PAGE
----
“You gonna work full time this summer?” Kevin asked.

“I don’t know yet. I’d like to, but my parents have other ideas.”

“They want you to be poor and hang around the house? My mom loves to see me out the door. She says it’s the only way to keep the living room clean.”

“My dad thinks I should go to England.”

“The country?”

“No, the planet,” I replied sarcastically. “Yeah, I’ve got relatives in the U.K. who I’ve never seen, and my dad is pushing me to go. He says it’ll be good for me to ‘experience another culture.’ Personally, I think he wants me out of the house so he can renovate my room.”

“That Nate’s a crazy one.”

This was an understatement. Nate, my dad, was a physics professor at the local university, an occupation renowned for encouraging adults to act bizarre. Most of his colleagues had handlebar moustaches, wore ragged sweaters, and smoked pipes—and those were just the women. I hated parties at our house, because during dinner inevitably someone would break into a foreign language for no reason at all. They were nuts and my dad was just as bad. When he got an idea in his head, the obsession would last for weeks. At the moment he was redecorating the entire house in a space-age motif and building a small planetarium in the back garden. The rec room was already painted silver and Dad had bought a robot-shaped drinks cart off eBay.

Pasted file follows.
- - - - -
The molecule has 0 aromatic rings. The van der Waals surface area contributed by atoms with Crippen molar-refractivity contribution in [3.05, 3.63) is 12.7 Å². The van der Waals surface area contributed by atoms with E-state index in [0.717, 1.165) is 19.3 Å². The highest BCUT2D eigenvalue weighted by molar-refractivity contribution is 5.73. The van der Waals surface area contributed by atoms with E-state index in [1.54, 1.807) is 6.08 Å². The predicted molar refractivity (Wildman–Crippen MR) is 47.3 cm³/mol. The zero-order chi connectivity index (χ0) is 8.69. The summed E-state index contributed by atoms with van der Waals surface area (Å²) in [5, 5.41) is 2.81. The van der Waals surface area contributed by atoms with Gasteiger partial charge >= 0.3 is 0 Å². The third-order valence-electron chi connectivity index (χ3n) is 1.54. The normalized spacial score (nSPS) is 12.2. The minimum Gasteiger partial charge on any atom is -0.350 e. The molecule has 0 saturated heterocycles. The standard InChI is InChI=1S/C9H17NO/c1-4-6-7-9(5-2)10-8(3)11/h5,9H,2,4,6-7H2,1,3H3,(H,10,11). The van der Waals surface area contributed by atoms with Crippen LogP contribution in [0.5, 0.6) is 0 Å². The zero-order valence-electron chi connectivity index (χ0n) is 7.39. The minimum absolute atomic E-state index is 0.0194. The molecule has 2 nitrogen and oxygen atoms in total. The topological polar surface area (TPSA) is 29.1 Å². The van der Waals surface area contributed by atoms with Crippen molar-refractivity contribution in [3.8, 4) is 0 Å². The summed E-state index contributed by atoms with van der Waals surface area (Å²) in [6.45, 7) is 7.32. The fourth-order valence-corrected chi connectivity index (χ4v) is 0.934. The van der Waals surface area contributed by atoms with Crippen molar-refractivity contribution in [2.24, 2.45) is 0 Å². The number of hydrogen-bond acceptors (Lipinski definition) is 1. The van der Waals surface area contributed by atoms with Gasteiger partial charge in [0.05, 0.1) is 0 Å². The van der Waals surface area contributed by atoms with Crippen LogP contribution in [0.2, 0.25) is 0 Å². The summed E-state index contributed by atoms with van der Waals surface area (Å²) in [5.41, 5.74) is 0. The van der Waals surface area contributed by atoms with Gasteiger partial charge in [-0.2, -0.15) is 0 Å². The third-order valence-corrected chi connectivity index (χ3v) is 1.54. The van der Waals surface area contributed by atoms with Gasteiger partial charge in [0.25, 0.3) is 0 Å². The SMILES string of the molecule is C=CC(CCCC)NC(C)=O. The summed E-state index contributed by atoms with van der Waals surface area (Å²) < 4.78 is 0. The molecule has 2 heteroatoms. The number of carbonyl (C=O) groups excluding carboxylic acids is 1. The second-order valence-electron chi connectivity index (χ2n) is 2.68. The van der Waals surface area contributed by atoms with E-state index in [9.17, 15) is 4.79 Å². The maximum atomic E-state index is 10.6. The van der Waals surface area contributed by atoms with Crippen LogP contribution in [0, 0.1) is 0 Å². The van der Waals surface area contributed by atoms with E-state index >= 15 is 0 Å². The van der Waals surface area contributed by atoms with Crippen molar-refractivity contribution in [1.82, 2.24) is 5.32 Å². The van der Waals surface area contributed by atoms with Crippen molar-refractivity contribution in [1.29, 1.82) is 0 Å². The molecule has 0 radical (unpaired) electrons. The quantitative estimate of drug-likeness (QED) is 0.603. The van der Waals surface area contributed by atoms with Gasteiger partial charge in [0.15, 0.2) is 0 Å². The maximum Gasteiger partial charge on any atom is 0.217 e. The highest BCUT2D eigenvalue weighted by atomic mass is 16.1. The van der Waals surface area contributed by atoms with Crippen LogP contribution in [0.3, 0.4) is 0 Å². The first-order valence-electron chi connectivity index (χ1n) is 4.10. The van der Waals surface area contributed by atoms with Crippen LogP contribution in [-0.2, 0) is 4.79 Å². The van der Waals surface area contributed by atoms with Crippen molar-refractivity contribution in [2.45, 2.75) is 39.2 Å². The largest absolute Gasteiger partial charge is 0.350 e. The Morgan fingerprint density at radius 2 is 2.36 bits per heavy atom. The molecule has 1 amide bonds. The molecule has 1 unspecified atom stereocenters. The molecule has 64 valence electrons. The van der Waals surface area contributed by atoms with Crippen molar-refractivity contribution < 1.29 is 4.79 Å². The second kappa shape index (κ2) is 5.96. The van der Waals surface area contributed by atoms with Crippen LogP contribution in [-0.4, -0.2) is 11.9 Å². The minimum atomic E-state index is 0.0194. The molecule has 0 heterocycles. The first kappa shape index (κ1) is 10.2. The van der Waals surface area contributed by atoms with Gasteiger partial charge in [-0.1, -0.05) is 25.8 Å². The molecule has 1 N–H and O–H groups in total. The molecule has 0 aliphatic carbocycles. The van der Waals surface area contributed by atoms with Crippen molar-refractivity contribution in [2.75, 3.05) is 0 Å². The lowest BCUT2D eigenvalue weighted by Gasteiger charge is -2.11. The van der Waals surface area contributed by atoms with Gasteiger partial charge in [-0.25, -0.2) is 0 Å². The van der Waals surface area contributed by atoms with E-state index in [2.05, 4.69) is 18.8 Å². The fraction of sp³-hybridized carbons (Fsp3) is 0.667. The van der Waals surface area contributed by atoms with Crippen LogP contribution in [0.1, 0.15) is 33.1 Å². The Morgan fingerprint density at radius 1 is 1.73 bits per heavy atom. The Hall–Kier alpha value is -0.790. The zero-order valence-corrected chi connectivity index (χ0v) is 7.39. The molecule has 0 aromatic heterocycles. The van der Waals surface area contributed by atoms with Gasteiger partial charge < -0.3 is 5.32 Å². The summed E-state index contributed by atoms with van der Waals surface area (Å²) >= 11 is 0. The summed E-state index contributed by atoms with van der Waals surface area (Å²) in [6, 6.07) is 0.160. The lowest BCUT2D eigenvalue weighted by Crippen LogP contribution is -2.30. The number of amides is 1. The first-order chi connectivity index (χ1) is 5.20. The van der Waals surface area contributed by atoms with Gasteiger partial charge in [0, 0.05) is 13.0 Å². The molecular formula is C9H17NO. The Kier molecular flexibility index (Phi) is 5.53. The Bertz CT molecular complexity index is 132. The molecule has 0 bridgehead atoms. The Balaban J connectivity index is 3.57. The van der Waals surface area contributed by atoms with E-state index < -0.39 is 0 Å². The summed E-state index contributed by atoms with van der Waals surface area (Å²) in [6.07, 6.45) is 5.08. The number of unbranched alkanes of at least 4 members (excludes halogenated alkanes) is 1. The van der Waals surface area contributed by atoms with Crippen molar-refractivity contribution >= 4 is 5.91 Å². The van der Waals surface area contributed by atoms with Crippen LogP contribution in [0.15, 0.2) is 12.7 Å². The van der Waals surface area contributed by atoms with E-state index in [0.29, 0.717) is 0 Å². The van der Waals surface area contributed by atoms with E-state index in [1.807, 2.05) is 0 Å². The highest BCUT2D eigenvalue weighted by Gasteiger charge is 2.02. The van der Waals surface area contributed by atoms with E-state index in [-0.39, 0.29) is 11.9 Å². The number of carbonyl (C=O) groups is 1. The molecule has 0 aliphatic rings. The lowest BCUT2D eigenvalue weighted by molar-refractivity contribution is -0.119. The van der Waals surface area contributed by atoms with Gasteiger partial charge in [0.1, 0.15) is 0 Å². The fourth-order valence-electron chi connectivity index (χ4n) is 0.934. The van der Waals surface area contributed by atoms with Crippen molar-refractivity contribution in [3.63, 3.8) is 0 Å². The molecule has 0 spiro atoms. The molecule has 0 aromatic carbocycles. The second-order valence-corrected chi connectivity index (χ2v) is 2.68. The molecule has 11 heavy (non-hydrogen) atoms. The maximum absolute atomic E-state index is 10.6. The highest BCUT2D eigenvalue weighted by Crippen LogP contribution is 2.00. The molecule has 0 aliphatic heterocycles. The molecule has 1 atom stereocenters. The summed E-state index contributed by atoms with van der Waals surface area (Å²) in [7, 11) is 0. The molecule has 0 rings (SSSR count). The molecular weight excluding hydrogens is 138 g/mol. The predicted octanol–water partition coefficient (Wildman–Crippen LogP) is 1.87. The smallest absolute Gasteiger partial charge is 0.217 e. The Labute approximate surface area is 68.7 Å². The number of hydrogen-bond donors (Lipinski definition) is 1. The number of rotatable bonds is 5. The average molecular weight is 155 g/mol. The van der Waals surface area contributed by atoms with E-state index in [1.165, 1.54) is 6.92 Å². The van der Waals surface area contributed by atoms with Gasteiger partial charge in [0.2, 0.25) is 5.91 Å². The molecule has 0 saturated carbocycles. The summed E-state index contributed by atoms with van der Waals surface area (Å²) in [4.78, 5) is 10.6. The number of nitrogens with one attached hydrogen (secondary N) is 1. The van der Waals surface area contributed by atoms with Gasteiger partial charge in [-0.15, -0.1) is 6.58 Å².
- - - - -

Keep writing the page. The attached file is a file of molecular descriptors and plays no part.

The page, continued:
“I didn’t know Nate was English,” Kevin said.

“He was born in London. He moved here when he was twenty. Haven’t you ever heard him talk?”

“I thought he had a speech impediment.”

Amanda turned the corner, pulled off her hairnet, and a wave of long, silky blond hair cascaded over her shoulders and down her back. I dropped the burger I was making, my throat tightened and every possibly smart thought in my head wafted away, like smoke from the grill.

“Wayne Astley came in with some guy in a hockey jacket,” she said. “I felt like a total insect. ‘Oh, hello, we go to the same school and I’m serving you onion rings.’ How humiliating.”

“Don’t worry,” Kevin said. “He’s a moron and a terrible quarterback. The seniors won one game last year. It was snap the ball to Wayne, watch him get sacked. Snap the ball to Wayne, see him throw an interception. That guy could get tackled sitting on the bench.”

“You’re so missing the point,” Amanda said. “I have a reputation.”

Kevin scraped crude off the burger spatula and tossed it into his mouth. “What, and I don’t?”

She was about to reply, but stopped to watch me wipe splattered mustard off my sleeve. I glanced up and smiled. The corner of her lip rose in disdain, and with a snort she marched off toward the employee room. Last summer I had seen her at the beach in a white bikini with red hearts, and the image had burned itself into my memory so irrevocably that normal conversation with her was impossible.